Antiphospholipid antibodies, brain infarcts, and cognitive and motor decline in aging (ABICMA): Design of a community-based, longitudinal, clinical-pathological study Academic Article Article uri icon

Overview

MeSH Major

  • Algorithms
  • Heart Ventricles
  • Hypertrophy, Left Ventricular
  • Image Processing, Computer-Assisted
  • Magnetic Resonance Imaging
  • Ventricular Remodeling

abstract

  • The overall goal of the Antiphospholipid Antibodies, Brain Infarcts, and Cognitive and Motor Decline in Aging study is to test the hypothesis that antiphospholipid antibodies (aPL) are associated with an increased risk of pathologically proven brain infarcts and are related to cognitive and motor decline in aging. Putative biologic mechanisms underlying the association of aPL with infarcts and the relation of aPL with clinical outcomes of cognitive and motor impairment, including vascular and other processes, will be examined. The design of this longitudinal, clinical-pathologic study involves quantifying four aPL assays, and relating these to brain infarcts, and to cognitive and motor decline. Vascular mechanisms assessed using antemortem magnetic resonance neuroimaging and postmortem neuropathology, as well as nonvascular mechanisms of inflammation and blood-brain barrier permeability alterations will be examined as plausible mediators of the relation of aPL to cognitive and motor impairment. We will take advantage of antemortem biological specimens (longitudinally collected sera and plasma from which aPL, annexins, C-reactive protein, and matrix metalloproteinases will be quantified), and clinical, neuroimaging, and postmortem neuropathologic data from about 800 elderly, community-dwelling women and men who have agreed to brain autopsy at the time of death, participating in one of two ongoing studies of aging: the Religious Orders Study and the Memory and Aging Project. Copyright © 2012 S. Karger AG, Basel.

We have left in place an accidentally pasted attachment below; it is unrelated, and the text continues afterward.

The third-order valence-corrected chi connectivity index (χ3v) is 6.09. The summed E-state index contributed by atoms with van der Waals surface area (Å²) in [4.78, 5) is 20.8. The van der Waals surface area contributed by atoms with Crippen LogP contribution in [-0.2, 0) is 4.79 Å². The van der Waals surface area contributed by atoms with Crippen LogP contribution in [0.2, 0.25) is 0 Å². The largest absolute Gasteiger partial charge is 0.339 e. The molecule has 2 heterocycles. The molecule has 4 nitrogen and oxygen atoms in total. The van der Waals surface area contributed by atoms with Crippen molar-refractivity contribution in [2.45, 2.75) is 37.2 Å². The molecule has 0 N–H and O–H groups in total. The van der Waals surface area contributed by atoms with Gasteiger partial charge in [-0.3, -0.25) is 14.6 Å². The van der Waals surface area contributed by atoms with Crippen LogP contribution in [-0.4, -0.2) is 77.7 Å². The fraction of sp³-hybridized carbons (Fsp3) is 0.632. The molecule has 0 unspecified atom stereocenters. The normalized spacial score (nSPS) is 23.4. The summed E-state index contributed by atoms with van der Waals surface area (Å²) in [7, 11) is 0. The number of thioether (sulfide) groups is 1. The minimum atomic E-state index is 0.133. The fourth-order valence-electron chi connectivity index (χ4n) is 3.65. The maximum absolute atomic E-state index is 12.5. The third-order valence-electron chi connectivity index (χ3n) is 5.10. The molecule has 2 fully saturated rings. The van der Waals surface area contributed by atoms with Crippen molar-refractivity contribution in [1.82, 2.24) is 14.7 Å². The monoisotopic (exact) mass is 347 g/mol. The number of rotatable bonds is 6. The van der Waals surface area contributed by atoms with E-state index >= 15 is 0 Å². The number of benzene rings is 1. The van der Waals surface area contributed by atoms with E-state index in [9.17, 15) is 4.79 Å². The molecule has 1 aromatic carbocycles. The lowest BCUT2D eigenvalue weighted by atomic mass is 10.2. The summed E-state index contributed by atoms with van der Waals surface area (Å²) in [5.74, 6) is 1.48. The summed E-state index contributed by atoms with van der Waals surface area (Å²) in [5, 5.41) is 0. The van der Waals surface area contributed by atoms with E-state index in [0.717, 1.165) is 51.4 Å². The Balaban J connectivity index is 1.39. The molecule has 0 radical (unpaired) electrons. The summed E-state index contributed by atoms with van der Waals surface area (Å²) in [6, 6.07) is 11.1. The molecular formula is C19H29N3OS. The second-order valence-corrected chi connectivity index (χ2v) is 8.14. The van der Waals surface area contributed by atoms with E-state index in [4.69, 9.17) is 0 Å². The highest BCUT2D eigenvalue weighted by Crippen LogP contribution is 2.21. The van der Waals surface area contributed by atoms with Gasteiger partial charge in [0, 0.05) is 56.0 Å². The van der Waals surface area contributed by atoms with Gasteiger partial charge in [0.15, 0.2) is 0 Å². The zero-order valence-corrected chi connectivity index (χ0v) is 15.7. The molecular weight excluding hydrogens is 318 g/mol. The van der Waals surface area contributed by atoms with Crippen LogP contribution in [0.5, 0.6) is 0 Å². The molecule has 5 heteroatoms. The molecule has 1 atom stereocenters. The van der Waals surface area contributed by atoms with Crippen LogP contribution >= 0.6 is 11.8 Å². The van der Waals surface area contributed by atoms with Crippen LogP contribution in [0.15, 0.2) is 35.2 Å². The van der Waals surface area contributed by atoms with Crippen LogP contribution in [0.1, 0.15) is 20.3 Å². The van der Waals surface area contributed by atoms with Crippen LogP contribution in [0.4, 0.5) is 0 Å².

publication date

  • February 2013

Research

keywords

  • Academic Article

Identity

Digital Object Identifier (DOI)

  • 10.1159/000342761

PubMed ID

  • 23095514

Additional Document Info

start page

  • 73

end page

  • 84

volume

  • 40

number

  • 2